Best in Books | May 2017

Best in Books is a monthly feature created by BookTuber Hope Ortego
A playlist of her Best In Books videos can be found HERE.

Welcome to my Best in Books for May! A little later than I intended (for the second month in a row) but what can I say? Life has a habit of getting in the way. :) 

Best in Books was created by my friend Hope and she was kind enough to let me join in on her feature (because she's awesome that way). Her BookTube channel is linked above and I hope you'll check her out. Now on to all the best bookishness in May...

Feyre, Morrigan and Amren from A Court of Mist and Fury
For the first time ever, I'm choosing more than just a single person for my Best Female Character category. Because all three of these women from ACOMAF are so amazing, are so unique, and contribute so much. Newly fae Feyre who finds herself with powers she still struggles to understand and control, Mor who is equal parts fun-loving friend and fierce warrior, and Amren whose background remains a mystery and who all seem to treat with a wary respect. I love these characters both individually and as a group. Their dynamic is evolving and I'm excited to see how it changes.

Rhysand from A Court of Mist and Fury and Ambrose from Making Faces
Since I didn't narrow it down to one for Best Female Character, I have zero compunction about doing the same for Best Male. :) Rhys in ACOMAF was everything. Learning the depth of his sacrifice was staggering and it broke my heart. The kindness, the generosity, and the selflessness hidden beneath the veneer of cocky cruelty makes Rhys one of my favorite fictional characters ever.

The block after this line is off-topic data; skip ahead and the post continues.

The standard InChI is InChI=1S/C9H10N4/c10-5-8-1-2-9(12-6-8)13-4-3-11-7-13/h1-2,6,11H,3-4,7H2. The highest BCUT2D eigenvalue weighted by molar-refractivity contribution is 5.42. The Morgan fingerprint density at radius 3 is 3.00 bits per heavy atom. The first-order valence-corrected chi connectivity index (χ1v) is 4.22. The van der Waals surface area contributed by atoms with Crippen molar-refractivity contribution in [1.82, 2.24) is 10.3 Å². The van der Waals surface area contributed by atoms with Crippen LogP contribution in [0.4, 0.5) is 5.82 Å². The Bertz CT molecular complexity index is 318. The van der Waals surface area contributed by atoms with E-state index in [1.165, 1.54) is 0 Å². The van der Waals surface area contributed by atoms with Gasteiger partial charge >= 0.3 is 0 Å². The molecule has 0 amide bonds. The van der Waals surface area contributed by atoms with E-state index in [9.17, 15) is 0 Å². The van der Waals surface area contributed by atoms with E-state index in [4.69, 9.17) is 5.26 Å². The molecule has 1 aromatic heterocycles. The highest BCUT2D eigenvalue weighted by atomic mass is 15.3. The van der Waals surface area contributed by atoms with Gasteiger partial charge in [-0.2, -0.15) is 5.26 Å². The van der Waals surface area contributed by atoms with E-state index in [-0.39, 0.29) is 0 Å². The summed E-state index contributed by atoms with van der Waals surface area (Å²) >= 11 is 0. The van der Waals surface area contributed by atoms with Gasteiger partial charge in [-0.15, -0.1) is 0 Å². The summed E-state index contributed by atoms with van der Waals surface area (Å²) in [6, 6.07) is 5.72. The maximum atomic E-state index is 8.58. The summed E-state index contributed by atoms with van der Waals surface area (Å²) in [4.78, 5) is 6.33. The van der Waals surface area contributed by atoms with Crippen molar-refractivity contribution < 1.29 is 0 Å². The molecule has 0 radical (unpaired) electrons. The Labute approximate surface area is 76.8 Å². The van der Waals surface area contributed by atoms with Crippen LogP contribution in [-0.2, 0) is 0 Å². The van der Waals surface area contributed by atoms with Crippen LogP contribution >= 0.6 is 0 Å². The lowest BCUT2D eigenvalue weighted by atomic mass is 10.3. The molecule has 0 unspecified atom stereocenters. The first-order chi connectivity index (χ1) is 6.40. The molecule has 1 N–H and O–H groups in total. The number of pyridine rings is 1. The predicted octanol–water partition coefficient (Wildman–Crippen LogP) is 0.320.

I've yet to write my review of Making Faces but that won't stop me from mentioning about Ambrose Young. His journey broke my heart. The way he fought to accept his new reality, his struggles with grief and guilt and loneliness... all while maintaining a sweetness and a quiet dignity that had me in awe. Ambrose was unforgettable. 

Torn by Jennifer L. Armentrout
As with the first book in this paranormal/urban fantasy series, the character Tink totally steals every scene and delivers the laughs. I love that little brownie. :)

"You cannot let anyone know what you are," said Tink.

"Gee, really? I was thinking about updating my Facebook status."

Tink cocked his blondish-white head to the side. "You don't have a Facebook, Ivy."

I sighed.

Tink continued, because of course. "I looked for you. Wanted to add you as my friend so I could poke you, and I know people don't poke anymore, but I think poking is great."

The Crown's Game by Evelyn Skye
Even though The Crown's Game was a re-read (well, re-listen) in anticipation of The Crown's Fate, I still love that OMG Moment during the final duel at the end of the book. I'd been developing theories on what might happen but the ending took me by surprise and left me scrambling to know how and why and what would happen next.

Wintersong by S. Jae-Jones
Wintersong ended up being a mixed bag for me - equal parts problematic and enjoyable. The Goblin King is not the typical swoon-worthy character and Wintersong is not filled with typical swoon-worthy moments. But there was a scene that, within context, truly got to and had my heart melting and hurting all at the same time.